The Tang is committed to growing its collection, with a particular focus on strengthening its contemporary holdings. In late 2014, during the lead-up to its 15th anniversary year, the Tang received a gift of 75 works of contemporary art from the collection of computer programmer and philanthropist Peter Norton. The gift was designed to support the integration of the visual arts in higher education, foster creative museum practice, and engage diverse audiences with contemporary art. The gift to the Tang included works by some of today’s leading contemporary artists, including Polly Apfelbaum, Matthew Barney, Willie Cole, Renee Cox, David Hammons, Glenn Ligon, Gabriel Orozco, Lari Pittman, Lorna Simpson, Carrie Mae Weems, and Fred Wilson. The gift included significant contemporary photography, and works by a number of artists who had early solo exhibitions at the Tang, among them Dario Robleto, Fred Tomaselli, and Kara Walker.


In February 2015 the Tang received a $1 million challenge grant from the Laurie M. Tisch Illumination Fund to help build the institution’s endowment and support expansion of its programming. The grant will help fund such initiatives as artist-led workshops and seminars, object- based learning for community groups and public school students, student-curated exhibitions, and open houses for those in the Skidmore community and visitors to the region. The matching grant will also help the Tang expand programming to reach new audiences, including school-age students and adults in traditionally underserved areas.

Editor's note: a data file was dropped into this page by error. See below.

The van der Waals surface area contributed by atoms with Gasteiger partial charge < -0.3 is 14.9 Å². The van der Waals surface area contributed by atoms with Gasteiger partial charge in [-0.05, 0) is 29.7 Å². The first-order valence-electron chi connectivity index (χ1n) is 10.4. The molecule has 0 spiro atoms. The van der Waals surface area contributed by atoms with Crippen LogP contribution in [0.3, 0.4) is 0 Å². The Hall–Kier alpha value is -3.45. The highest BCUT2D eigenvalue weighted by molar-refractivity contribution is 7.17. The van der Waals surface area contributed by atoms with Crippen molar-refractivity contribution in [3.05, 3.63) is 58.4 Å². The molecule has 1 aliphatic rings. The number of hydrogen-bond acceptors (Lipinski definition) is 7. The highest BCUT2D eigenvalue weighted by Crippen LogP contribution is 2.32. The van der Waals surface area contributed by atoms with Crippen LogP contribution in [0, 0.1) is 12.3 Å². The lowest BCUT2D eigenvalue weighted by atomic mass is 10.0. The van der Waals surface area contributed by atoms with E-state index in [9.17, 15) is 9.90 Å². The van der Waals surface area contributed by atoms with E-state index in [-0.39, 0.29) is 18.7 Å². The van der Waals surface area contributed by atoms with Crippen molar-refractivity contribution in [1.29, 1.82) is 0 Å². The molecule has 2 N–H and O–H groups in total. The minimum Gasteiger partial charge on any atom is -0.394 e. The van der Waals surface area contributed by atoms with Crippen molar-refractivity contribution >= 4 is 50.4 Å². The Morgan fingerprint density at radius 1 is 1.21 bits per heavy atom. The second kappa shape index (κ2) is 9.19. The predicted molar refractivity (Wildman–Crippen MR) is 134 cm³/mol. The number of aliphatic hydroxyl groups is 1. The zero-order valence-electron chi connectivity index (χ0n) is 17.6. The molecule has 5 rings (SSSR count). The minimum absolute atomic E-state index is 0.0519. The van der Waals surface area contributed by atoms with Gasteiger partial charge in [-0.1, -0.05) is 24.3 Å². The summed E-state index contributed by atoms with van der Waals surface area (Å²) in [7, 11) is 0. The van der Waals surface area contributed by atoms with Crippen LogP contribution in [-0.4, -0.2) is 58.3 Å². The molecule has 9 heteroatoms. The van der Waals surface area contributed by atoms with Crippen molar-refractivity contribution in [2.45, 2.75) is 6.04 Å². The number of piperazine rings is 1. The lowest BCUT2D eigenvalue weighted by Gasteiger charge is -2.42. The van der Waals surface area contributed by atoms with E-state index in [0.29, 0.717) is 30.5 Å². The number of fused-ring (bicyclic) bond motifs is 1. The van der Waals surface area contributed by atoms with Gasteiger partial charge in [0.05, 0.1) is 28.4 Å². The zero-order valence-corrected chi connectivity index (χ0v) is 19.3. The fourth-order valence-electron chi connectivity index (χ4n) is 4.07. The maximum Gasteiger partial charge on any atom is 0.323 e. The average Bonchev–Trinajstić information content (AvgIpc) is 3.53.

The Tang Teaching Museum at Skidmore College is a pioneer of interdisciplinary exploration and learning. A cultural anchor of New York's Capital Region, the institution's approach has become a model for university art museums across the country—with exhibition programs and series that bring together the visual and performing arts with fields of study as disparate as history, astronomy, and physics; one of the most rigorous faculty-engagement initiatives in the nation, the Mellon Seminar; and robust publication and touring exhibition initiatives that extend the institution's reach far beyond its walls. The Tang Teaching Museum's building, designed by architect Antoine Predock, serves as a visual metaphor for the convergence of ideas and exchange the institution catalyzes. The Museum celebrates its 15th anniversary in 2015. More information at http://tang.skidmore.edu.

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For media in the Capital Region, please contact:

Michael Janairo Assistant Director for Engagement, Tang Teaching Museum 518-580-5542 mjanairo@skidmore.edu

For media outside the Capital Region, please contact:

Maria Kucinski Resnicow + Associates 212-671-5173 mkucinski@resnicow.com

Isabel Sinistore Resnicow + Associates 212-671-5175 isinistore@resnicow.com